SB: They're definitely something that can be used for warmth. They can be used for stories. They can be used as examples of textiles. They can be used as examples of techniques. They can show the amount of time that one had, possibly waiting for wars to end. Their loneliness, to put all that motivation and just long hours into it. Then today with, as you said, the long-arm machines and the ones that you sit down and push a button and it does it itself. You can see the difference in time elements and in interest and doing it oneself.

NF: How do you think quilts can be preserved for the future?

SB: That's a sticky one. Aside from putting them in museums, behind frames and Plexiglas. It's going to be hard because these things do deteriorate. Especially if they're loved and used.

NF: I see the quilt we photographed today has been loved for sure.

SB: Yes. It has a few holes and a few patches.

NF: What has happened to some of the other quilts that you have made and given away? Where are they?

SB: They're in Kentucky and Florida, in Georgia and Alaska. We had a house fire when my girls were young. We lost a lot of quilts. My grandmother had just given me a Drunkard Vineyard Quilt. Actually, she gave me the top and wanted me to put it on the backing. That went in the fire. So I ordered the pattern for a Drunkard Vineyard. The pieces are over there in my basket. So when I have time here, in my rocking chair, in this non-electrical place where there's no TV, I piece them in my rocker. Or sit on the porch and swing. Some of the memory. Oh, yeah.

NF: What do you think is the biggest challenge confronting quiltmakers today?

SB: Time. Just time. Also being in touch with those who can pass it on. I know there are quilting classes. But I don't know how many people would be more interested in that than in electronics and in today's different way of entertaining oneself. Sitting down with a needle and thread might just not be the first priority. Not quick enough.

NF: Have you any other current projects that are going to become quilts? Or ones you're thinking of?

SB: Yes. Yes. In my teaching, I always wore art smocks. I have had many of them that have to do with the season or the holiday coming up. That kind of thing. I have Halloween, Hanukkah, Christmas, Easter, Passover. [clock starts chimes.] I have all those things that the kids would really enjoy it. I would come to their school once or twice a week. They always would look at my smocks, give them a little bit of motivation. My next quilt is going to be scraps from all those. So it'll be a seasonal quilt.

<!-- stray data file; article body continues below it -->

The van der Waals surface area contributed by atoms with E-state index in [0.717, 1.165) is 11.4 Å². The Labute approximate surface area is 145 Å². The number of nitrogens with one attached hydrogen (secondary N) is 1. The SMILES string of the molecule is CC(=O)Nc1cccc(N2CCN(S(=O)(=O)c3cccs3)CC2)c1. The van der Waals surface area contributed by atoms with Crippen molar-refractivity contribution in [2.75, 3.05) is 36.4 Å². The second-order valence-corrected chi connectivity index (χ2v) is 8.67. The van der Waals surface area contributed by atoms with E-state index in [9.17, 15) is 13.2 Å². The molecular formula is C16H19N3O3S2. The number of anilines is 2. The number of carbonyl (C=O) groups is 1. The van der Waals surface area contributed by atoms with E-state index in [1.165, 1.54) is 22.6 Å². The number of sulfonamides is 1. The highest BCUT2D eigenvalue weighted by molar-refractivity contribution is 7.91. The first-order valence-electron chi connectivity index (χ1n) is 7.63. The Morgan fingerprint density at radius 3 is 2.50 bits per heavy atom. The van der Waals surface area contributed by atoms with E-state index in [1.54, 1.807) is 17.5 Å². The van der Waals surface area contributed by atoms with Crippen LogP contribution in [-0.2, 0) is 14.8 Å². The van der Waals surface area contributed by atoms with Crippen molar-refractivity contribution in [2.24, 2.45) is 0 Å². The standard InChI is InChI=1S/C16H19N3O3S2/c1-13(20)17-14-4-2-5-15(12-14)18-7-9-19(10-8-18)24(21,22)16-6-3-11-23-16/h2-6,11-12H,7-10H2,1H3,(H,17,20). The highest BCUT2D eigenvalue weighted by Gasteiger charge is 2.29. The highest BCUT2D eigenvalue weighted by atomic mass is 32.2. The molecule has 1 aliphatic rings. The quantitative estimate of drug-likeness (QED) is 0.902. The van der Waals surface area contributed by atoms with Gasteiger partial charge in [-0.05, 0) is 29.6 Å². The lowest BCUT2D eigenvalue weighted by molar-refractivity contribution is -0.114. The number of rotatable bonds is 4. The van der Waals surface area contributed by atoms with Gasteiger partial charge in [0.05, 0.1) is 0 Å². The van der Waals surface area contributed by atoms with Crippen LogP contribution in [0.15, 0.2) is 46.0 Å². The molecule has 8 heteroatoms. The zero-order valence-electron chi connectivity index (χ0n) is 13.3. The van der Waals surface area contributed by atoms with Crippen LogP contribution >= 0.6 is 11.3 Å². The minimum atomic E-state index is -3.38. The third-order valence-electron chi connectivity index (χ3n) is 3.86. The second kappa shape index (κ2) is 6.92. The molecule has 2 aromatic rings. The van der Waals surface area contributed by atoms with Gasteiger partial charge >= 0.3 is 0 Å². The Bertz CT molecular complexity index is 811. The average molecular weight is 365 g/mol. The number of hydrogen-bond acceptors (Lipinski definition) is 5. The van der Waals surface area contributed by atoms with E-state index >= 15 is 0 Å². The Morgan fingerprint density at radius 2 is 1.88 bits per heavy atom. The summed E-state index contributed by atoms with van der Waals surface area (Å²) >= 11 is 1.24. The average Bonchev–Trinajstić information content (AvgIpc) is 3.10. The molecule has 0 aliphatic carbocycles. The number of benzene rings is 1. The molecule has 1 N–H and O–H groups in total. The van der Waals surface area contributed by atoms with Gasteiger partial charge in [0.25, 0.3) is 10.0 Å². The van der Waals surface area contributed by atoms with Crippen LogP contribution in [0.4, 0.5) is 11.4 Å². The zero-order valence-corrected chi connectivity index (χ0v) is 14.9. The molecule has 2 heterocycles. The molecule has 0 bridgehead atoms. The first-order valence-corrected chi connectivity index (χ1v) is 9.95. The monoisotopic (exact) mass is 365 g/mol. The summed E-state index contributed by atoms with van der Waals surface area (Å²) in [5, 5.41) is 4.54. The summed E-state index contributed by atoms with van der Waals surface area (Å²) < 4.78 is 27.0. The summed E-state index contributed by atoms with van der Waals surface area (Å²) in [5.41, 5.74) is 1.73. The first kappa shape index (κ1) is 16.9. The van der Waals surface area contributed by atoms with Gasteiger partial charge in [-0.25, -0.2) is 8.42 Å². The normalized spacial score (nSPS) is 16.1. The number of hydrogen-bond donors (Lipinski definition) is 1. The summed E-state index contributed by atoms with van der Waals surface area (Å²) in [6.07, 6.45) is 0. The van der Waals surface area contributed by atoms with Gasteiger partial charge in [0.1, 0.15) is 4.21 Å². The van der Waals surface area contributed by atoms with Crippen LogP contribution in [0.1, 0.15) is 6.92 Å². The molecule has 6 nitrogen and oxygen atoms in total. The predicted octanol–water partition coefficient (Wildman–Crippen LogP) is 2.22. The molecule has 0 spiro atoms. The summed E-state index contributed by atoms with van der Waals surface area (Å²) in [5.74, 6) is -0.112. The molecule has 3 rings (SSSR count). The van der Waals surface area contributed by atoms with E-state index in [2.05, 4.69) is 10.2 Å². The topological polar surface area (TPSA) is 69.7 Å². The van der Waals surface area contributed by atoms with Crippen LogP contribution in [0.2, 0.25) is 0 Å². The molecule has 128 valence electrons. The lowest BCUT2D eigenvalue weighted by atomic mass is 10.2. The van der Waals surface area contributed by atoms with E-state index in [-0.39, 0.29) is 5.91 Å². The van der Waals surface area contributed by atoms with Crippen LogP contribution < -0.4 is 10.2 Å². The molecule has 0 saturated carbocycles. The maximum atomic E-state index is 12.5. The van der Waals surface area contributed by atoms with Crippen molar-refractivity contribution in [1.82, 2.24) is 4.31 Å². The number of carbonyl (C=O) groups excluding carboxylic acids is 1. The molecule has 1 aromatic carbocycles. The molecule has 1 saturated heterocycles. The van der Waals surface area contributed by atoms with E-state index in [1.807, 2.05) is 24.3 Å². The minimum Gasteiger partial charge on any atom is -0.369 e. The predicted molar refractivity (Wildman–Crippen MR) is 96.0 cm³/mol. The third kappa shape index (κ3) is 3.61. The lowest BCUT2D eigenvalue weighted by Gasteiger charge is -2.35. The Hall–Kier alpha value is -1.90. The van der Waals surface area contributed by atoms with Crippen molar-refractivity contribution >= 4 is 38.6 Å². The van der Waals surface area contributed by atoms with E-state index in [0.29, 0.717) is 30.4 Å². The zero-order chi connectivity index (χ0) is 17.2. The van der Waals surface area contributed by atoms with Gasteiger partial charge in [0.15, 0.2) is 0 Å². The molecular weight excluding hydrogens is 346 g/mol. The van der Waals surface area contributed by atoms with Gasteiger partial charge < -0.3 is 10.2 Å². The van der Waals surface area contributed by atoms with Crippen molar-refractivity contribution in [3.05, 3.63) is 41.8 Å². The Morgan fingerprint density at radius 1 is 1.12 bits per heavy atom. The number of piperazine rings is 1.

NF: Sounds very interesting. Have you worked on some other charity quilts that you haven't talked about? [clock finishes chimes and cuckoo bird chirps.]

SB: No, that one is the first one. Our project this year is Women In History, so we may be doing another one. A lot of people, it was their very first time to sit down with needle and thread. Not a lot, but a couple of them, in the chapter. I think they really enjoyed seeing it when it was done. Just the group effort was pretty special for all of us. Then to find out where it went was doubly rewarding.

NF: About how many women worked on that one?

SB: Fifteen. Sixteen.

NF: So maybe some are getting bitten by the quilting bug a little?

SB: Let's hope so. [laughs.]

NF: Is there anything else, Sandy, that you would like to add to the interview? Maybe discuss some of the patterns of these other quilts? [approach the quilts on the bed nearby.]

SB: The last one we received was from the youngest daughter. Here, we're here on the farm of my husband's grandparents. They were dairymen. Her quilt is pictures of cows, Holstein cows, then alternating with a square of 'MOO's written in black on white. So it's red, green, black and white. It's really cute. She gave this to us, mostly for her father, last Christmas. It was really special. She has started hand-doing her quilts because she watches TV. I kind of taught 'em you don't just watch TV. You gotta do something while you're watching TV. She's really taken that to heart. She's made quite a few hand-pieced quilts so this one was kind of a neat one.

NF: You also helped show her some of her piecing techniques, in addition to the neighbor?

SB: Yes. I taught them all to sew. The older ones taught the younger ones, too. The little ones, yes.

NF: Out of all of those patterns, is there a pattern that you really like the best, to make yourself?

SB: I like variety and I like doing Sampler quilts where just about every piece is different. The fabrics are the same, color hues and prints, but the pieces are different. They're just neat. Where every place you look is something different.

NF: Any other thoughts we can include? I see you have some decorative pieces here. [pointing to the table centerpiece.]

SB: Yes, those are quilt pieces, too. These are Jim Shore figurines. I love 'em because he incorporates quilting in his. There is one more thing where I've incorporated quilting. I do Ukrainian eggs and I have done quilt patterns. The Ukrainian patterns are very historical and symbolic. I got the technique by doing Ukrainian symbols. I've done wedding quilts and star quilts patterns on eggs.

NF: So you've adapted those?

SB: Yes. I have given them, [laughs.] as usual, to people who quilt. That was kind of fun to incorporate those two art forms. Craft art forms.

NF: I'd like to thank Sandy, Sandra Brockmeyer Button, for allowing me to interview her today as part of the Quilters' S.O.S. - Save Our Stories. Our interview concluded at 8:05 p.m. on August 28, 2009.


Citation

“Sandra Brockmeyer Button,” Quilters' S.O.S. -- Save Our Stories, accessed April 13, 2024, https://qsos.quiltalliance.org/items/show/2080.